/ Stories of the Land,

They Wanted the Children to Know

African-American Storyline recalls a vibrant Rosenwald community.


Nicola Karesh and Edith Darity
Nicola Karesh and Edith Darity show a historical image in front of Bethel-A Baptist Church in Rosenwald. Photo courtesy of Nicola Karesh, Morning Glory Inspirations.


It was Edith Darity’s last year of high school, but it was her first year at this school—the newly integrated Brevard High School. It was 1963. Students from Edith’s neighborhood, the Rosenwald community on the north side of Brevard, would get off their bus and walk through hallways lined with white students. 

“Sometimes people were courteous and sometimes they were not and tried to put their foot out so you could trip and drop your books. Or someone would be in front of your locker,” Edith says. “I’m sure there were comments. There could have been name calling. But we had already been groomed to go to school and not get in any trouble or cause any disturbance because the organization wanted it to work.” 

In Rosenwald, the Transylvania Citizens Improvement Organization had come together with the goal of integrating schools. They sued the school board and won, making Transylvania one of the first integrated school districts in North Carolina—possibly the very first—although it was nearly a decade after Brown vs. the Board of Education.  

“Everything was just like the nonviolence movement,” Edith says. “Everybody tried to be respectful in spite of anything that was said or done, because our real purpose was to do this intelligently and safely. That was the organization’s goal—to integrate successfully.” 

Painting of Moms Mabley by Billy Smith
This portrait of Moms Mabley, a famous comedienne who grew up in Rosenwald, was painted by Billy Smith. Photo courtesy of Nicola Karesh, Morning Glory Inspirations.


Hear Edith in Her Own Voice

Listen to Edith speak about why the African-American Storyline project, which shares local Black history, was important to her. 


A Vibrant Community

If you walk through the Rosenwald community today, you’ll see vacant lots and older homes, the brick Bethel-A Baptist Church, a playground with rusted equipment, a smokestack from the former tannery, and an empty hillside where the Mary C. Jenkins Community Center once stood.  

A historic sign marks the site of Daddy Roy’s, which was owned by Edith Darity’s parents.

Edith remembers a very different place, a vibrant community. The streets were lined with locally owned businesses—dance clubs, pool halls, boarding houses, cafes, taxi stands, and barber shops. Her parents owned Daddy Roy’s store, where kids could go to get a soda or a hot dog. On weekends, they had a cook and served meals. There was a jukebox and they kept the wood floor shiny for dancing. Above the store were two more businesses—a beauty salon and a casino.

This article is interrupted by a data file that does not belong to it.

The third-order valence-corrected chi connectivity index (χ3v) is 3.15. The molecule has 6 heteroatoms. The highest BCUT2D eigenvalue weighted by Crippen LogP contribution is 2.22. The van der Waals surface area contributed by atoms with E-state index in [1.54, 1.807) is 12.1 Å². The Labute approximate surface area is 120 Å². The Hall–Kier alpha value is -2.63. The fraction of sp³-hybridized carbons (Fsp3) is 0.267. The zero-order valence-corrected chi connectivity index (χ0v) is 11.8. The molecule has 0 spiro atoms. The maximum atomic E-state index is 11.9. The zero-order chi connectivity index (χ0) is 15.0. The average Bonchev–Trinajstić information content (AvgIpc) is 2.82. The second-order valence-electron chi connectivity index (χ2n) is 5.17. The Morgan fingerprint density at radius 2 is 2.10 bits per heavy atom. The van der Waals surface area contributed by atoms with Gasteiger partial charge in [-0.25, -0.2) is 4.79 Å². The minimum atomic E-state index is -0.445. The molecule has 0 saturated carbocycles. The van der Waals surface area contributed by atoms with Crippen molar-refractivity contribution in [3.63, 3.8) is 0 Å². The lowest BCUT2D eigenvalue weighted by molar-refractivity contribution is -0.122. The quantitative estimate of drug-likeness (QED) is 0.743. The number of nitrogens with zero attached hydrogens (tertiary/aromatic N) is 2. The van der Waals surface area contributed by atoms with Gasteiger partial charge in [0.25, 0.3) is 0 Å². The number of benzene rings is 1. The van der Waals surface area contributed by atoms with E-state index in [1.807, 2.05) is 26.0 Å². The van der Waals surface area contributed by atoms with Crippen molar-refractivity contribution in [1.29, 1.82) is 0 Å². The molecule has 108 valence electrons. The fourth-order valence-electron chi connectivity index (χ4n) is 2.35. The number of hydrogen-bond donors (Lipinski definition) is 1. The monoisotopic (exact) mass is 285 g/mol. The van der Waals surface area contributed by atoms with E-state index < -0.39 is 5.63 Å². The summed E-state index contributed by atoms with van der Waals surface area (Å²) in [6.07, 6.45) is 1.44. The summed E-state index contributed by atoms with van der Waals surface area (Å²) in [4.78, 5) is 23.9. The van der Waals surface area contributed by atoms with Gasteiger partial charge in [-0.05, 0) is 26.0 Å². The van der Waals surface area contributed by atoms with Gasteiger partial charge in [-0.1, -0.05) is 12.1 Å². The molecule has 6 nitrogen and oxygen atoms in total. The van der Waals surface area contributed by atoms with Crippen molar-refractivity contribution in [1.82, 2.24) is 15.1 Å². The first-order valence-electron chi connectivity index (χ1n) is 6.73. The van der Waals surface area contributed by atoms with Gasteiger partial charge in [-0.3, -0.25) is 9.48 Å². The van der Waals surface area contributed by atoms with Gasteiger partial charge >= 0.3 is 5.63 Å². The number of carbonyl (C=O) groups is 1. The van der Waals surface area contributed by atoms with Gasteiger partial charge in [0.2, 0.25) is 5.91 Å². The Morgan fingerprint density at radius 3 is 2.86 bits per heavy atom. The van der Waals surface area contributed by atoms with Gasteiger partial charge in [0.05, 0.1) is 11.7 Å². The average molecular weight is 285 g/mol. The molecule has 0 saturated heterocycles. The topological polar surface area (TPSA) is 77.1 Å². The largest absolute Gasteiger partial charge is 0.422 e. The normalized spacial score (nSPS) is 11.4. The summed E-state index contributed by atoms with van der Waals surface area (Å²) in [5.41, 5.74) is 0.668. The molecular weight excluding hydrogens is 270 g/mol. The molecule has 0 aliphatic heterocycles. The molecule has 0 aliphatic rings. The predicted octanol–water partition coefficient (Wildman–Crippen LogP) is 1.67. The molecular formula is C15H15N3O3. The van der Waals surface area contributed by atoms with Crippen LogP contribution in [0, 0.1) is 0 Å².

At the community center, the residents enjoyed bands, talent shows, fashion shows, banquets, and fundraisers. Although most community members didn’t have much income, they raised enough to provide two $1,000 scholarships each year to help students go to college.  

“If we were poor, we didn’t know that,” Edith says, “because everybody in our community had gardens and people shared the things that they would grow. It was a neighborly community and if one person didn’t have something, there was another person that would probably share with you or give it to you.”  

For Edith as a child, the neighborhood was a sheltered enclave. “If there was danger and if there was ugliness in the world, they didn’t let us see all of that. They tried to provide for us things that were positive, to keep us focused and to enjoy our lives as children.” 


The Story in a Vacant Lot

Silversteen playground
The playground in Rosenwald is overdue for renovations.

But, how much would a child in Rosenwald today know about this legacy? While Bethel-A Baptist Church remains a community hub and the former tannery now sports a skate park, parts of the neighborhood might seem desolate. Edith says, “We’re trying to educate the children because they would think, ‘There’s nothing. We never had anything. We never done anything.’”  

Nicola Karesh, a transplant to Brevard from Jamaica, took on a role in changing that. Nicola was active in the local arts scene, and in 2012 the City approached her about facilitating a creative approach to community engagement in Rosenwald. While the neighborhood had, at times, been overlooked by the City, this was a foray into revitalization.   

To Nicola, the contrast with her home country was striking. “In Jamaica, everywhere you go, you can feel your local history,” she says. Murals, billboards, and even graffiti proclaim local pride and celebrate heroes like Bob Marley and Usain Bolt. “I loved that and I wanted that for here,” she says. 

Riley Blackwell, L'tien Collington, and Nichelle Stanton
Riley Blackwell, L’tien Collington, and Nichelle Stanton are scholars at the Rise & Shine after school program in Rosenwald. See their story. 

Nicola connected with Edith, who is now president of the Transylvania Citizens Improvement Organization. She also met Billy Smith, a local artist interested in telling the community’s story. With other partners, including Conserving Carolina, they held art exhibits, block parties, community gardens, and historical tours. They launched the African-American Storyline Project to give life to local Black history.